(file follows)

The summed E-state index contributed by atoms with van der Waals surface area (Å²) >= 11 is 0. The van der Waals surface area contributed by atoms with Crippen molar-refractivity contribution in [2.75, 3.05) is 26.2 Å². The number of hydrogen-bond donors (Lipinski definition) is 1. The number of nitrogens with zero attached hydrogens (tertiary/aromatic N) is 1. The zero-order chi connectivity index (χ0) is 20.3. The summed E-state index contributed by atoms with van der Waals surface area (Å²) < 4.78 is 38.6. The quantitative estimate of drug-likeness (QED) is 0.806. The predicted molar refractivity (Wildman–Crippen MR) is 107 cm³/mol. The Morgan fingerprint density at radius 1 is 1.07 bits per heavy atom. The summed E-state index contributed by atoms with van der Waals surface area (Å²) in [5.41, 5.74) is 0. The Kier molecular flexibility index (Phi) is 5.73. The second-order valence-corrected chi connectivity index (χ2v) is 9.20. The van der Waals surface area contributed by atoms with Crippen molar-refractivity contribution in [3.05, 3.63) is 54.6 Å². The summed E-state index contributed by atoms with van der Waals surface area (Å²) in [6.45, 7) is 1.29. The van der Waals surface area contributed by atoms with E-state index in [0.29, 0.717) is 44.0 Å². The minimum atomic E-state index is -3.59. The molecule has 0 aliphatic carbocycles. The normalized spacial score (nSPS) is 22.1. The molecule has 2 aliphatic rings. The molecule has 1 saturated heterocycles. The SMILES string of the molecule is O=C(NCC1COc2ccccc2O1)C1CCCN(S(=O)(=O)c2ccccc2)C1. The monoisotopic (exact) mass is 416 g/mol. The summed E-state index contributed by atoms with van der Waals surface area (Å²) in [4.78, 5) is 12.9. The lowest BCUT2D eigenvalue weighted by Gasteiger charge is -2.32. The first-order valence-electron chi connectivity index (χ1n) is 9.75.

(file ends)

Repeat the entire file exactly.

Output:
The summed E-state index contributed by atoms with van der Waals surface area (Å²) >= 11 is 0. The van der Waals surface area contributed by atoms with Crippen molar-refractivity contribution in [2.75, 3.05) is 26.2 Å². The number of hydrogen-bond donors (Lipinski definition) is 1. The number of nitrogens with zero attached hydrogens (tertiary/aromatic N) is 1. The zero-order chi connectivity index (χ0) is 20.3. The summed E-state index contributed by atoms with van der Waals surface area (Å²) < 4.78 is 38.6. The quantitative estimate of drug-likeness (QED) is 0.806. The predicted molar refractivity (Wildman–Crippen MR) is 107 cm³/mol. The Morgan fingerprint density at radius 1 is 1.07 bits per heavy atom. The summed E-state index contributed by atoms with van der Waals surface area (Å²) in [5.41, 5.74) is 0. The Kier molecular flexibility index (Phi) is 5.73. The second-order valence-corrected chi connectivity index (χ2v) is 9.20. The van der Waals surface area contributed by atoms with Crippen molar-refractivity contribution in [3.05, 3.63) is 54.6 Å². The summed E-state index contributed by atoms with van der Waals surface area (Å²) in [6.45, 7) is 1.29. The van der Waals surface area contributed by atoms with E-state index in [0.29, 0.717) is 44.0 Å². The minimum atomic E-state index is -3.59. The molecule has 0 aliphatic carbocycles. The normalized spacial score (nSPS) is 22.1. The molecule has 2 aliphatic rings. The molecule has 1 saturated heterocycles. The SMILES string of the molecule is O=C(NCC1COc2ccccc2O1)C1CCCN(S(=O)(=O)c2ccccc2)C1. The monoisotopic (exact) mass is 416 g/mol. The summed E-state index contributed by atoms with van der Waals surface area (Å²) in [4.78, 5) is 12.9. The lowest BCUT2D eigenvalue weighted by Gasteiger charge is -2.32. The first-order valence-electron chi connectivity index (χ1n) is 9.75.